‘Boxing in its infancy allowed men to have the novel experience of being able to punch seven shades of shit out of each other in the controlled environment of a boxing ring, especially if they remembered to grasp a bar of lead before putting the gloves on,’ laughed the UN Secretary General Ban Ki-moon today ‘and passers-by didn’t get hit over the head with a bar stool. More rules followed, most importantly the ‘Round, Break, Round, Break’ sequence – which generally gave better survival rates. We see no reason why this wouldn’t work with war which, if we’re being honest, has a truly dreadful Health & Safety history.’
Mr Ban enthusiastically outlined how, with just an hour’s pause in hostilities each day, combatants might nip down to A&E for urgent medical treatment or, if it was a local event, perhaps do the school run or fit in the weekly Tesco shop. ‘Or maybe just chill out for a while, with a blueberry muffin and skinny Mochachino in Starbucks’ he suggested.
UN military analysts, trained on ‘Demolition City 2’ and ‘War of Legends’, and informed by TV coverage of conflicts in the Middle East, believe traditional war waging is no longer fit for purpose. ‘What we’re after in the 21st century is a truly civil war’ said the Secretary General, ‘with a handshake at the end and none of that rape and pillage malarkey.’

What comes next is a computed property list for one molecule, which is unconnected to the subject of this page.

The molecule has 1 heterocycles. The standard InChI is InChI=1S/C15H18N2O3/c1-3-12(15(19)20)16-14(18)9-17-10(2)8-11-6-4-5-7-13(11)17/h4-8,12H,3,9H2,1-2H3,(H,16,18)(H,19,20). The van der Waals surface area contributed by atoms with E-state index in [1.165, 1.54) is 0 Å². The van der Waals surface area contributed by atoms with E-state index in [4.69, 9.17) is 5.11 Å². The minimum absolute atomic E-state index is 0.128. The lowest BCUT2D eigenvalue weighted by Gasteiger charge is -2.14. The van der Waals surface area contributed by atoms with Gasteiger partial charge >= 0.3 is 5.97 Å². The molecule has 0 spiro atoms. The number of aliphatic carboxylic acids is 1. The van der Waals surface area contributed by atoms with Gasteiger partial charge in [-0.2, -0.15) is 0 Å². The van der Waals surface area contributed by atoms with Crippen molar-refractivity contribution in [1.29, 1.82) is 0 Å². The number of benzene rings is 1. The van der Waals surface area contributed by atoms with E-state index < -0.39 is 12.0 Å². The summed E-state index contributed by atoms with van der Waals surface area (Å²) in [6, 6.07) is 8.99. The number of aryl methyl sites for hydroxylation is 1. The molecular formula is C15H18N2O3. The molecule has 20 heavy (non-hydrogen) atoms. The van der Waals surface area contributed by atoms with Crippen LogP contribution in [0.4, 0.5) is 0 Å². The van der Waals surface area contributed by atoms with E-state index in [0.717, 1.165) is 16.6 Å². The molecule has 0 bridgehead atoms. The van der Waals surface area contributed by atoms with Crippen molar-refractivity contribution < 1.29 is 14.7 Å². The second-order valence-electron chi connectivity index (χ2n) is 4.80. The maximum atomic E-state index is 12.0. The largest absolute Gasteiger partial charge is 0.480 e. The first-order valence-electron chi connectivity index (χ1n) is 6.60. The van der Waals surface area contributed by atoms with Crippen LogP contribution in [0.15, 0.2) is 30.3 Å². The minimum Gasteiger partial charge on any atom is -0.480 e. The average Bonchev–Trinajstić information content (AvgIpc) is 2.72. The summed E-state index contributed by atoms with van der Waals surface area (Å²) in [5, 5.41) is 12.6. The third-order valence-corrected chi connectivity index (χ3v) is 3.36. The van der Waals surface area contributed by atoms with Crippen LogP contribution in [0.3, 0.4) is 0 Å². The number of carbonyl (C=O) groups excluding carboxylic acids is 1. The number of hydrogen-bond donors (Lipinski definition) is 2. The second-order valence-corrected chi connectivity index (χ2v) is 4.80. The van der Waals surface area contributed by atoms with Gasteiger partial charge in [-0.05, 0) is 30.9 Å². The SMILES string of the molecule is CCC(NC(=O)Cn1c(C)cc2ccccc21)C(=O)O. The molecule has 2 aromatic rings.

He went on to outline his own ideas for fairer wars, including ‘trained medical staff on hand, a referee to break up the party if things really start to get out of hand, three independent judges to score the event, toilet facilities, non-contributory pensions, safe sex advice, a rest room and two dedicated smoking areas. One to smoke cigarettes and cigars in; the other to be placed in after you’ve been hit with incendiary ordnance. That should stop other people being affected by your smoking.’
Some insiders have suggest that, outside the world of on-line gaming, there might be some difficulty in enforcing such rules but the UN boss was upbeat. ‘On the day, the referee could dock a side one or more points or even disqualify them from the match. Then, post-match, we have severe financial penalties or even the loss of a War Licence. We’ll stop at nothing to ensure fair play.’